Education and Health journal: Submission Guidelines

  • We are mostly interested in papers concerning young people of school age and are particularly interested in papers with recommendations for their education.
  • The journal also contains opinion pieces and commentaries. I hope a recent issue will give a fair picture of our scope.
  • The journal was first published 1983, is non-peer reviewed, published quarterly and aimed at those involved with education and health who are concerned with the health and wellbeing of children and young people.
  • As the journal is online and open access there are opportunities for you to make weblinks in your text to relevant webpages.
  • We do not guarantee to publish all submissions and reserve editorial rights.
  • Submissions are made using a Word doc (or similar) email attachment.
  • Contributors are sent a draft pdf to check before publication.
  • Articles can be up to 3,000 words, and if relevant, including Harvard-style references, with a maximum of 5 tables/charts.
  • You can place tables at the end of your draft or, if you want them to appear in the text, just mark the place Table 1 etc in text.
  • We prefer British English spellings and treat 'data' as a plural.
  • Article template :
    Author information
    Author email contact details
    Author First/Surname
    Article Title
    (No abstract)
    Text body with main and sub-headings
  • E&H does not levy an article processing charge or a publication fee
  • Please contact us should you have any questions.

Reference format (Harvard):
Balding J, Gimber P & Wise A (1997). A quarter of Year 7 boys want to cycle to school: a recent survey may help to promote county-wide initiatives to encourage safe alternatives to car travel. Education and Health, 15(4), pp.49-52.

Comments about SHEU

"On behalf of all the health promoters in Scotland I would like to say a big thank to you and your colleagues for your excellent work over the years. This includes not only your survey work but your role as a visiting examiner in Scotland and adviser on course development."
Tribute from a Health Commissioner to John Balding, presented at his retirement lunch, May 2005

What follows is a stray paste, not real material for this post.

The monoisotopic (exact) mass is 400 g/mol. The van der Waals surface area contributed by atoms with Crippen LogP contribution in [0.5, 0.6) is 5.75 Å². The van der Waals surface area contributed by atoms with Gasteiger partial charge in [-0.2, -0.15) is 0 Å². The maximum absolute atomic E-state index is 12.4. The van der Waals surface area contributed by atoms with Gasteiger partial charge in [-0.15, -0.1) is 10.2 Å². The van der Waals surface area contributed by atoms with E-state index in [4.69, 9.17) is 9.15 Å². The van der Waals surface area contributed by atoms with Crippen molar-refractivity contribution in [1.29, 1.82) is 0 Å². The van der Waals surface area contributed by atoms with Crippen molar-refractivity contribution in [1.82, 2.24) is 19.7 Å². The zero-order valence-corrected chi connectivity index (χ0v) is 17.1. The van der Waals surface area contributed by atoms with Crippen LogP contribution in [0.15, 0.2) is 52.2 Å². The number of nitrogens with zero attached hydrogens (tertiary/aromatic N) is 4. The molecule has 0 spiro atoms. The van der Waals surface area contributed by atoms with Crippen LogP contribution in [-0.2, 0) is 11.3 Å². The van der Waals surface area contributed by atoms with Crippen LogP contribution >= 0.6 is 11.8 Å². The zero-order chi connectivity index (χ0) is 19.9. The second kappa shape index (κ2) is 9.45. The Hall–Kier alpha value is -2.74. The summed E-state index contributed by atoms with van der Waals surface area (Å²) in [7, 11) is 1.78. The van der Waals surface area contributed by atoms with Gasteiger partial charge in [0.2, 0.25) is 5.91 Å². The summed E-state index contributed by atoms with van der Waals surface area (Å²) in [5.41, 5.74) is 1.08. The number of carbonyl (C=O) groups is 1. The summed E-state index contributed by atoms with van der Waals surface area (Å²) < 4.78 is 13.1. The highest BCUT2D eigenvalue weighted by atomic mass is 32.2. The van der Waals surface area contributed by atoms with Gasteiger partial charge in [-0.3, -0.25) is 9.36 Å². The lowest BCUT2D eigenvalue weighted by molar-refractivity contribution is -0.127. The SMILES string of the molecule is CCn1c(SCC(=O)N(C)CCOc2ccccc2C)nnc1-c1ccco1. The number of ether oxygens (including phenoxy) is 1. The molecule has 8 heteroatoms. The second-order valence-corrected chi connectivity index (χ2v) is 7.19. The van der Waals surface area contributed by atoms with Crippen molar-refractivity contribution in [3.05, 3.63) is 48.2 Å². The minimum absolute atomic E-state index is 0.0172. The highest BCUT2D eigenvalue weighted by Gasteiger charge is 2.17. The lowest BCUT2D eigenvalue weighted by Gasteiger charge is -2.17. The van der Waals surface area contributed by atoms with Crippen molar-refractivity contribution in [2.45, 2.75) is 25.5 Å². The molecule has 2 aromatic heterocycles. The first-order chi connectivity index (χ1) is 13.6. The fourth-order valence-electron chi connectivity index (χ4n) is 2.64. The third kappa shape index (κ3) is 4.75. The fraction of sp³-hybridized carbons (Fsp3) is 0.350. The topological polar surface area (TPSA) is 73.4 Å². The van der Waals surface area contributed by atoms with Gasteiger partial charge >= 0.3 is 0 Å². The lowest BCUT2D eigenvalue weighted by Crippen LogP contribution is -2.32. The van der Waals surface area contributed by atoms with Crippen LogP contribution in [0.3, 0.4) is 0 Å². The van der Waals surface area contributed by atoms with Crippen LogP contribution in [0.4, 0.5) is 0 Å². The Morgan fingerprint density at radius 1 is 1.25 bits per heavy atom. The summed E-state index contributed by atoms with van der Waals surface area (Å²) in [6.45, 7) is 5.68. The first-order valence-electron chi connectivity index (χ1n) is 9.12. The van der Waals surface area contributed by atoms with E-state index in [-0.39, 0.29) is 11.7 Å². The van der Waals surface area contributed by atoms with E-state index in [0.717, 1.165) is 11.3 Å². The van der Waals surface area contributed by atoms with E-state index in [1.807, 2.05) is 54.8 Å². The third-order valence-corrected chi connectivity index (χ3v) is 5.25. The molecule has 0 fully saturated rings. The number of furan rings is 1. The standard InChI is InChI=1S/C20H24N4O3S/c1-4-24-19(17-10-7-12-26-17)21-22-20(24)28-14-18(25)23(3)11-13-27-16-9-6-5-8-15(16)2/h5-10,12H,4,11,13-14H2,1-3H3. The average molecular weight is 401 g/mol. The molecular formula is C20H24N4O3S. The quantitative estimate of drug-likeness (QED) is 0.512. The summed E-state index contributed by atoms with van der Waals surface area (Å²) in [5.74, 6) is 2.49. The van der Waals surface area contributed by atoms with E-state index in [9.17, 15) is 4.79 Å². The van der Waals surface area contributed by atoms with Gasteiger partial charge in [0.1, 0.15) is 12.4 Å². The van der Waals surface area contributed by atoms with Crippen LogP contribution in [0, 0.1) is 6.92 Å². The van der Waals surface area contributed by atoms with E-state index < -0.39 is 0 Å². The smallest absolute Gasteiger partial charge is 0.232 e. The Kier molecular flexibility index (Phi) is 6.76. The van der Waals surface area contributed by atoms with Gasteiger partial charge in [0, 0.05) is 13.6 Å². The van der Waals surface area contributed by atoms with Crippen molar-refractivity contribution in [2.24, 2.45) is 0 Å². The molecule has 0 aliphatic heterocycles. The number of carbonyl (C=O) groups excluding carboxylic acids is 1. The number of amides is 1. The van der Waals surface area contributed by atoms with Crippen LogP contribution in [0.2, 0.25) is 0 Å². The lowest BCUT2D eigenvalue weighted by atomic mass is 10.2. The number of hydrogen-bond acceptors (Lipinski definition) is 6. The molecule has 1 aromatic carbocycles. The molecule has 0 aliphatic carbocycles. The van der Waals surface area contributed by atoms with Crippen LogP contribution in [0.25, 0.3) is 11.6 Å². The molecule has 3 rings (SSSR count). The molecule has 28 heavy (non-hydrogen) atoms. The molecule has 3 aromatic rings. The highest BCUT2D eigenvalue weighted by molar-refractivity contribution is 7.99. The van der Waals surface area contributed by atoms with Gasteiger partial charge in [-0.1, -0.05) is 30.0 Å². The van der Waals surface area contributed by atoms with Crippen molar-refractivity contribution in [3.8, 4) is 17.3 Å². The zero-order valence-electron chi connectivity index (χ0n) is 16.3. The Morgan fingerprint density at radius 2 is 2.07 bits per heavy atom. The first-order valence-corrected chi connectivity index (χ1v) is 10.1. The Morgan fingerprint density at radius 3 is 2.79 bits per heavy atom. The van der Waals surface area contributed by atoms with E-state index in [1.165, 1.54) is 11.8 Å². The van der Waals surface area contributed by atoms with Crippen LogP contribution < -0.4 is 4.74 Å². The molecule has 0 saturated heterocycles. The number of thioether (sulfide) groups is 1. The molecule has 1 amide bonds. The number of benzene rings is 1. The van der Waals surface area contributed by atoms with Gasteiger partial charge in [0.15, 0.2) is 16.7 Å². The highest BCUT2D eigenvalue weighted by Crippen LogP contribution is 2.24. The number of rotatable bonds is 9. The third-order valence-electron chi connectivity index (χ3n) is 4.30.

Health Commissioner

"This week I have been working on a major strategy for service design -- it is easy to get solely focussed on hospitals, performance targets, and work force planning -- all very important; but at the same the needs of young people and how we need to work across agencies to address the health needs of today and tomorrow must be recognised. SHEU is founded to do just this."

PCT Performance Manager

"The Schools Health Education Unit has gained a reputation as one of the most reliable sources of information about young people's health." BBC


I think the HRBQ is an absolutely wonderful, informative tool and I am keen to really encourage schools/other relevant partners (as appropriate) to utilise this invaluable data to encourage voice of the child, and subsequently contribute to shaping priorities and services.

Senior Health Improvement Practitioner (Children and Young People)

"This is an excellent way of keeping up to date belt and braces style."

School Drugs Advisor

"You have made a truly significant contribution to health education and health promotion of young people in, not only England, but all over the United Kingdom and beyond." Colleague from NHS Scotland paying tribute to John Balding, presented at his retirement lunch, May 2005

NHS Scotland

"...the only question to cause a problem was 'has everyone got a pen?" Supervisor's notes following a school survey

Supervisor's Notes

"The children found the survey very interesting and enjoyed doing it." Class Teacher

Class teacher

"The Schools Health Education Unit has been a unique inspiration to all of us. For me, as I have worked in the many different areas of the NHS, the SHEU, its principles and your determination have always been a cornerstone in what a health promoting service should be about."
PCT Performance Manager paying tribute to John Balding, presented at his retirement lunch, May 2005

PCT Performance Manager

"The Health Related Behaviour Survey is an incredibly useful resource for (us) as it provides schools, with invaluable data which can inform curriculum content, methods of lesson delivery and empower schools to better meet the needs of their pupils."

Health Education Advisor